Diabetes Forecast

The Healthy Living Magazine

Should I Drink Fruit Juice?

If my blood glucose goes low, drinking orange juice can help raise it. But how about drinking orange juice when my blood sugar level is normal? I’m concerned that it will raise my sugar too much. So I’ve been staying away from fruit juices and just eat the fruit itself. Joanne Rogers, Pittsburgh, Pennsylvania

Meghann Moore, RD

Meghann Moore, RD, CDE, MPH, responds:

An 8-ounce glass of orange juice has 28 grams of carbohydrate, compared with 14 to 18 grams in a whole medium orange. So it’s reasonable to expect that your blood sugar will rise considerably more with the juice.

What to Know

Orange juice is digested rapidly and raises blood sugar quickly, which is exactly why it’s sometimes recommended as a treatment for hypoglycemia. The best way to know whether the juice raises your blood sugar too much is to test your blood glucose before and again one to two hours after drinking it. Then compare the numbers. The bigger the spread, the greater the impact on your blood sugars.

Find Out More

You can also compare your post-juice blood sugar to the American Diabetes Association target: blood glucose of less than 180 mg/dl one to two hours after the beginning of a meal (or to your own target suggested by your health care provider). When drinking juice, it may be a good idea to pair it with a meal that contains protein and fat. A combination of food and juice will digest more slowly and may not raise your blood sugar as quickly or as much as the juice alone.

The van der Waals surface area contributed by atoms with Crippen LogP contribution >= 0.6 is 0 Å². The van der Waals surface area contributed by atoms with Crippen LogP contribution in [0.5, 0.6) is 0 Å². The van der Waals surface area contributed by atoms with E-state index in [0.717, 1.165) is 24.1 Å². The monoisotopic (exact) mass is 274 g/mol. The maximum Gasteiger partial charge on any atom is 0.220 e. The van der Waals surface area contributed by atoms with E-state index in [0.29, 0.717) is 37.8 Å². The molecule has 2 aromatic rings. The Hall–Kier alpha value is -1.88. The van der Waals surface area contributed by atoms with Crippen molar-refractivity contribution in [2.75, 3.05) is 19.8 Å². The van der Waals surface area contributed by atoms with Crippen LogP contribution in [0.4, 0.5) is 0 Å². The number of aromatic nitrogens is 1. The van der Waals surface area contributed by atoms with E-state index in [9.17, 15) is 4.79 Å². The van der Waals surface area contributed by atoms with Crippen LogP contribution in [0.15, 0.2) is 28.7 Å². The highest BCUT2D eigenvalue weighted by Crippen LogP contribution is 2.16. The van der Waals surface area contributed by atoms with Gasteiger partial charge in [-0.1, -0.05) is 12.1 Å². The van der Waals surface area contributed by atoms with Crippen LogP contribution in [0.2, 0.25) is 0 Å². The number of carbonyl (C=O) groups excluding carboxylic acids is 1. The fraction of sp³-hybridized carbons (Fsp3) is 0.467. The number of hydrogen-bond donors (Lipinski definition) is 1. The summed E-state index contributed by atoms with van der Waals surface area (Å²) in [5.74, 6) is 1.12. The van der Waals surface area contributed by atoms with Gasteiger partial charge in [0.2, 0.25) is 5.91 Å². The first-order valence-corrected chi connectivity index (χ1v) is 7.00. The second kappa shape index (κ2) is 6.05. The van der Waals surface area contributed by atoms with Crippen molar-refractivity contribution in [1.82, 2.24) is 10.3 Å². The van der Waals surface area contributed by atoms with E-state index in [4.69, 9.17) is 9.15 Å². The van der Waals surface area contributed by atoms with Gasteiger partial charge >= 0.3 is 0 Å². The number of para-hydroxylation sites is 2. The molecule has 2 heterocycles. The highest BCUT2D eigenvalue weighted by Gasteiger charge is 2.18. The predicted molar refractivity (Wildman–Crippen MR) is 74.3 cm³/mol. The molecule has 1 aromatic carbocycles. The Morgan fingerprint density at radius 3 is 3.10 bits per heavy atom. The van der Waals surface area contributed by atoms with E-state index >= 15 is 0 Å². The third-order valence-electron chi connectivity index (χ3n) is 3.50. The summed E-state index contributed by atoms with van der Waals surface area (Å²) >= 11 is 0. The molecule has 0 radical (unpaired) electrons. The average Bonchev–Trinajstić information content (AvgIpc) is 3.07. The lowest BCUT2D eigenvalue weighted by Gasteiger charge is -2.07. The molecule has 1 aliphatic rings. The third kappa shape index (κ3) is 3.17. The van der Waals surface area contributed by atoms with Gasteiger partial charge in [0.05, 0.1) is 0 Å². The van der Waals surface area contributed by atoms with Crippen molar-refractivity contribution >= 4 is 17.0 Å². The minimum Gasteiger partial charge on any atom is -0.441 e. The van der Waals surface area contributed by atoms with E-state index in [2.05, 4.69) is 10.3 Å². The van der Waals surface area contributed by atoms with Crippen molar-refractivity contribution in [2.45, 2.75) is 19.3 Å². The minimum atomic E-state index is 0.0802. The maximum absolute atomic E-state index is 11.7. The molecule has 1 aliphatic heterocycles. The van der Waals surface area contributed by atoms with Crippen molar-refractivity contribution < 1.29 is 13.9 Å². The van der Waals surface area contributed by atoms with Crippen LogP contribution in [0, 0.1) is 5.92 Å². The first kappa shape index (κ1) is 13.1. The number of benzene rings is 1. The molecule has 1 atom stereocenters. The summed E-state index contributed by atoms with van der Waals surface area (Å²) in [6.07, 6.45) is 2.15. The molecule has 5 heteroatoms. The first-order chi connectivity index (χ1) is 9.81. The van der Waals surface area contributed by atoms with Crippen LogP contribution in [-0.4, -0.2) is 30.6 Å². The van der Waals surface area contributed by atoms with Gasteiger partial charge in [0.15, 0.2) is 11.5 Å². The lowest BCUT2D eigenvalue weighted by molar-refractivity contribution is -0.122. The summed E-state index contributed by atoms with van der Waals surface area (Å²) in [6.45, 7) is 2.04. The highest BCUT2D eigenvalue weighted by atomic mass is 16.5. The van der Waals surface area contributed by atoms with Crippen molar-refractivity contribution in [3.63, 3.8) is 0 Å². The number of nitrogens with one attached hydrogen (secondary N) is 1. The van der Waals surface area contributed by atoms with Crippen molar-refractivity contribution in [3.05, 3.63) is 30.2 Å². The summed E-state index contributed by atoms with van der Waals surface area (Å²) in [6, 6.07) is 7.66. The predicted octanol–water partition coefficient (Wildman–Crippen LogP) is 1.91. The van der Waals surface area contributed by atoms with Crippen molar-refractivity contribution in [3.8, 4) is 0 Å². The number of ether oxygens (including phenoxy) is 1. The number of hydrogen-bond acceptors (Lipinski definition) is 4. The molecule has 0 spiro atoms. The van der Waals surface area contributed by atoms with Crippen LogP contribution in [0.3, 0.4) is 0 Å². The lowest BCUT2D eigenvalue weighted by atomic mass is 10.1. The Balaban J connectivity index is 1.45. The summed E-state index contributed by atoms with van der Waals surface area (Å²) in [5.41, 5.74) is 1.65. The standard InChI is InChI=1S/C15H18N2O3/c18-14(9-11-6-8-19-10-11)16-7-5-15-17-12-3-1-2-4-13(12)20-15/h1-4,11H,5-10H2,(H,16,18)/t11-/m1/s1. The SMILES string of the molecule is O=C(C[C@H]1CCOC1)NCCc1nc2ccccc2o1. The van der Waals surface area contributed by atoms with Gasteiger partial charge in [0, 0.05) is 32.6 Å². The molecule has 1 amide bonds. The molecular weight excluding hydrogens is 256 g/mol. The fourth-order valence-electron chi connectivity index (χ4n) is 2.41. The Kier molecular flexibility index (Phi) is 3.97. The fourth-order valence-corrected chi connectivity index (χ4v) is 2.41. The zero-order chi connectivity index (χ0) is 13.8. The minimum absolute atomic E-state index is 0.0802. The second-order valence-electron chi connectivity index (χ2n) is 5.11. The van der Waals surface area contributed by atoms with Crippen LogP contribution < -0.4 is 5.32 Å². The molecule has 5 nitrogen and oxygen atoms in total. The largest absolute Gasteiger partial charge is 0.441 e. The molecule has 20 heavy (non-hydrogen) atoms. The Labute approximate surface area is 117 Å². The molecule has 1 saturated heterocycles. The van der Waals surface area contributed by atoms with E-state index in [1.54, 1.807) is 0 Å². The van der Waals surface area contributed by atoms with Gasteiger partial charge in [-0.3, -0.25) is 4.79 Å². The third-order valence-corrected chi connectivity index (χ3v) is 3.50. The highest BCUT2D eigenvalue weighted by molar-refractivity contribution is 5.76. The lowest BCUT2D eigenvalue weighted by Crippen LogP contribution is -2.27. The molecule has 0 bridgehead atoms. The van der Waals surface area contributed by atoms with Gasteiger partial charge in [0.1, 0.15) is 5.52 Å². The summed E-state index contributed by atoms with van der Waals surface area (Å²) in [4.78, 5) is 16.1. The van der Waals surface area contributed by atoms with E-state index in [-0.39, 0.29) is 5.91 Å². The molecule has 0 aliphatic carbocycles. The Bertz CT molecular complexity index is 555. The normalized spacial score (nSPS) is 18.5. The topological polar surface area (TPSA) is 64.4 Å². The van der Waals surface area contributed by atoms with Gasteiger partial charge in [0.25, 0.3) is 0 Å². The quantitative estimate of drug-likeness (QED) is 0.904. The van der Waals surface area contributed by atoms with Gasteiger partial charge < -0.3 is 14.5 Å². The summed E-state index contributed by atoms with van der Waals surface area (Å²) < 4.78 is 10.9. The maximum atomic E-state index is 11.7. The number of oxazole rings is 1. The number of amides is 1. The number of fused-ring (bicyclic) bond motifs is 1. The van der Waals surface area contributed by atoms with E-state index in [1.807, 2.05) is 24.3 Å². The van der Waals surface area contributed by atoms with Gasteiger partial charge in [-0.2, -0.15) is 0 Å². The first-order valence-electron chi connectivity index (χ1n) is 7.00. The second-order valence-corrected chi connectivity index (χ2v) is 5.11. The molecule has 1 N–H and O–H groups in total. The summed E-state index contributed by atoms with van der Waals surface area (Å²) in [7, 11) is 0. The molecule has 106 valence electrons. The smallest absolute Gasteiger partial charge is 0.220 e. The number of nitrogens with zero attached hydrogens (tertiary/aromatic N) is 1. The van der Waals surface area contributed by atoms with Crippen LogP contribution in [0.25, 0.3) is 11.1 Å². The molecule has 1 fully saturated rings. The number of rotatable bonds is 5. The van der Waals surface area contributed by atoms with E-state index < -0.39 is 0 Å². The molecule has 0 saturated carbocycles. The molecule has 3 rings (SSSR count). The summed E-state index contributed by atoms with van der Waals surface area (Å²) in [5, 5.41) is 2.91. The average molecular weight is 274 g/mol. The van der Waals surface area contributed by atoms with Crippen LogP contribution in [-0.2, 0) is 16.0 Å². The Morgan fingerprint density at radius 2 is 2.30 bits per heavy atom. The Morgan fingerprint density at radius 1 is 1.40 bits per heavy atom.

Possible Solutions

Eating whole fruit instead of fruit juice offers you better nutrition and blood sugar management. A whole medium orange contains 3 to 4 grams of fiber, compared with barely 1 gram in 8 ounces of juice. Fiber slows digestion time (so a whole orange won’t raise your blood sugar as quickly as juice), increases fullness, contributes to normal bowel function, and is associated with a decreased risk of many chronic diseases. Not a bad way to get a healthy dose of vitamin C, folate, potassium, and vitamin A!


If you choose to drink orange juice when your blood sugar is normal, do so only if it does not raise your blood sugar out of your target range, and consider drinking it with other foods. Better yet, choose the whole fruit instead.


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